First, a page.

In one of these vast quadruple sheets, with one hundred and twenty-eight columns of closely printed matter, how much might be considered a fair proportion to devote to what, with the most generous interpretation, may be called reading of a Sunday character, reading that parents by no means strict, would be glad to put into their children's hands, and call it reading suitable for the home on Sunday? We would not be understood as drawing any very strict or old time line as to what Sunday reading should be. We by no means desire to confine it to the international Sunday-school topics, nor to sermons, nor to religious stories or experiences. We know of very little in the whole range of historical or biographical or scientific matters to which may not be given a tone suitable for Sunday reading, and made very helpful to most persons, young or old. Letters of travel, many of the better kinds of novels, might come under this head. But, on the other hand, we are very sure that a whole side given up to flaming advertisements of the largest firms, and just such, only more prominent than in the week-day editions, has no moral significance, would hardly be claimed as suitable Sunday reading. Whole columns of miserable, personal gossip from all parts of the land, no matter if it has the excuse of being sought and read, are not Sunday reading that homes of any refinement ought to encourage. Long-spun out conversations about presidential candidates have no special moral bearing. Whole columns devoted to all the news about rowing and yachting, the theatres and amusements, operas and concerts, directions for cooking, or the reports of the financial world, about which men have already been tossed and distressed for six days; full accounts of bicycling and skating,—these have no distinctively Sunday characteristics. No home, no person, is any better off for poring over them by the hour. They show no desire and no effort to give any higher tone to the reading masses, only to come down to and to minister to their very lowest tastes. And yet so easily is the habit formed, and so strong does it become, of looking through a paper which regularly comes into the home, that thousands of homes are doing this, and rarely finding anything which they would be willing to admit was suitable Sunday reading. We looked over two of these mammoth sheets which recently appeared one Sunday morning, to find in all the columns of both of them not quite two which by the heading could be called Sunday reading; and we are by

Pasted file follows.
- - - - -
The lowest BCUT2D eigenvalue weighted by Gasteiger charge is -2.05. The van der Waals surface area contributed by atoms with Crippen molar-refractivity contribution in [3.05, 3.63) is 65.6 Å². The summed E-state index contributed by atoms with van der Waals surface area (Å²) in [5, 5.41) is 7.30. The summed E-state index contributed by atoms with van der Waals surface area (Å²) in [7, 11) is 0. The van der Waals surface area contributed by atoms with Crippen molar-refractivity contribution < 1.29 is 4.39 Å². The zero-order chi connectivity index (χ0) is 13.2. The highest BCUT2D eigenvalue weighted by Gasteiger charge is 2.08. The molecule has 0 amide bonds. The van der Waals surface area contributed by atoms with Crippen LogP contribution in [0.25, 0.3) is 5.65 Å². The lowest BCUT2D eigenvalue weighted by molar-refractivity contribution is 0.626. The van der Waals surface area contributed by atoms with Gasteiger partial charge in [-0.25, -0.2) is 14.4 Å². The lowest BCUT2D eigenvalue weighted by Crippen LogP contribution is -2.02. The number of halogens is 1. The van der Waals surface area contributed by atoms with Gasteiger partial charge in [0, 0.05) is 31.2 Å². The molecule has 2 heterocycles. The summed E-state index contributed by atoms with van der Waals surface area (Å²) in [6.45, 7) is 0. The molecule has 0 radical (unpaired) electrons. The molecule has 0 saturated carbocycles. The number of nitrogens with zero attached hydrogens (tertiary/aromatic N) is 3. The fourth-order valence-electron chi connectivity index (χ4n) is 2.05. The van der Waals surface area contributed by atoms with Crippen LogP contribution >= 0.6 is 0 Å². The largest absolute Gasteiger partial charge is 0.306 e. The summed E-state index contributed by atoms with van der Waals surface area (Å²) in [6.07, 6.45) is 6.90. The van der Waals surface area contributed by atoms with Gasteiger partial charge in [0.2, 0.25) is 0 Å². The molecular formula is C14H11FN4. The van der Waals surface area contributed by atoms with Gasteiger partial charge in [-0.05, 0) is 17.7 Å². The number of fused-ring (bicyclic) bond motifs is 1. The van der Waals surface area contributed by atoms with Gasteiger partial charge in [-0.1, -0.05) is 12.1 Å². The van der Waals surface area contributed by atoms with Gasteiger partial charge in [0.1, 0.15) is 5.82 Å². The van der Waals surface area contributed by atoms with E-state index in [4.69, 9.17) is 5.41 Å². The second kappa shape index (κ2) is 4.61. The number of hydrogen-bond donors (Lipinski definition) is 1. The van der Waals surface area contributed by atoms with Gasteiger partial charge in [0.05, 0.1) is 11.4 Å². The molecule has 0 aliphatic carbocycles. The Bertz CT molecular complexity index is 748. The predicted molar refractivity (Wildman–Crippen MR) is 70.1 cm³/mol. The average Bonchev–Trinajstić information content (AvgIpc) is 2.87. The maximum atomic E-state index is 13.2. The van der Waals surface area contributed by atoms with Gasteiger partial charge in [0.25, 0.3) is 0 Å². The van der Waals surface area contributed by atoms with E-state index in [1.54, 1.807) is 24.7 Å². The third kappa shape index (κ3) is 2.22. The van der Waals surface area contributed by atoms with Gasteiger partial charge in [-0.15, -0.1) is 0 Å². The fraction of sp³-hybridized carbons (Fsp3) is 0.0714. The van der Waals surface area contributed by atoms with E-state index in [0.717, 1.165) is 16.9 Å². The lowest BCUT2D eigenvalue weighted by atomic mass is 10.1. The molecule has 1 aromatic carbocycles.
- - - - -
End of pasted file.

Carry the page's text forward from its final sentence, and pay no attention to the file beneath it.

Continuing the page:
no means sure that even that article, though theological in its appearance, was of any more moral or religious worth than the rest. It does not save the character of a Sunday paper to put in some brief article by a poor theologian, or even a sermon by a good preacher, as a sop to the religious element of the community; and the most surprising thing is the nature of many articles that even ministers will contribute to a Sunday paper, as if here were an escape for views they would hardly venture to express elsewhere, views falling in with the current liberalism of the day in marked contrast with the sound evangelicalism of their pulpits, views encouraging an observance of the day which is entirely different from that which religious persons
It will be said to all this that multitudes do not frequent the churches, and is it not better to provide them good reading wherever they may be? Of course it is, if it be really good ; but, certainly, even the writers and the publishers of most of the Sunday papers, as they now are, would hardly be so bold as to apply that term to even the smallest proportion of their endless table of contents, or, if so, words seem to have lost their meaning, which is one of the surest evidences of the decline of the moral sense. It will be said that, even of those who do go to church, many are not interested, and is it not a laudable purpose to furnish for them reading in which they can take an interest? This, too, we heartily accept; but will it be argued for a moment that such reading matter as we have referred to can be put in the same class as even the most rigid and outgrown views, that its influence can be comparable to that which even the most tedious services of worship have over a community, that it arouses or ministers to the same elevating sentiments? If Sunday papers did any of these things, to give any even the least help toward a taste for better reading, or any even the least aid 10 the purposes for which Sunday has been set apart out of the crying needs of many generations; if, with the many difticulties which surround them, there seemed any improvement in this direction, we should have for them only a welcome.